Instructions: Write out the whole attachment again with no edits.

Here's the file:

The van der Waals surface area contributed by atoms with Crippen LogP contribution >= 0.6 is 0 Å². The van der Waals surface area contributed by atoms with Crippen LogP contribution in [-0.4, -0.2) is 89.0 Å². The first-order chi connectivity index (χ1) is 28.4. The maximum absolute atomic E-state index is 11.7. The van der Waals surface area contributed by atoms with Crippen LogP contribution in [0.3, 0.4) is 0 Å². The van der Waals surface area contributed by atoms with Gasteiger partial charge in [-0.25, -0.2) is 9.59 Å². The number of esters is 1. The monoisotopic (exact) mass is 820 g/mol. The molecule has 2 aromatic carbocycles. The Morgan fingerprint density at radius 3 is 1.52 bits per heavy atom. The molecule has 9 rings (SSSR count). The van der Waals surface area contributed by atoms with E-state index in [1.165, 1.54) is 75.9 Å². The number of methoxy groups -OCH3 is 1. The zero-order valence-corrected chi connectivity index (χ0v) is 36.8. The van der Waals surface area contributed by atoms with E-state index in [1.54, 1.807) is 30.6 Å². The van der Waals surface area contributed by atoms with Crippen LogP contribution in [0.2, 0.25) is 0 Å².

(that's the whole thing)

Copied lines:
The van der Waals surface area contributed by atoms with Crippen LogP contribution >= 0.6 is 0 Å². The van der Waals surface area contributed by atoms with Crippen LogP contribution in [-0.4, -0.2) is 89.0 Å². The first-order chi connectivity index (χ1) is 28.4. The maximum absolute atomic E-state index is 11.7. The van der Waals surface area contributed by atoms with Crippen LogP contribution in [0.3, 0.4) is 0 Å². The van der Waals surface area contributed by atoms with Gasteiger partial charge in [-0.25, -0.2) is 9.59 Å². The number of esters is 1. The monoisotopic (exact) mass is 820 g/mol. The molecule has 2 aromatic carbocycles. The Morgan fingerprint density at radius 3 is 1.52 bits per heavy atom. The molecule has 9 rings (SSSR count). The van der Waals surface area contributed by atoms with E-state index in [1.165, 1.54) is 75.9 Å². The number of methoxy groups -OCH3 is 1. The zero-order valence-corrected chi connectivity index (χ0v) is 36.8. The van der Waals surface area contributed by atoms with E-state index in [1.54, 1.807) is 30.6 Å². The van der Waals surface area contributed by atoms with Crippen LogP contribution in [0.2, 0.25) is 0 Å².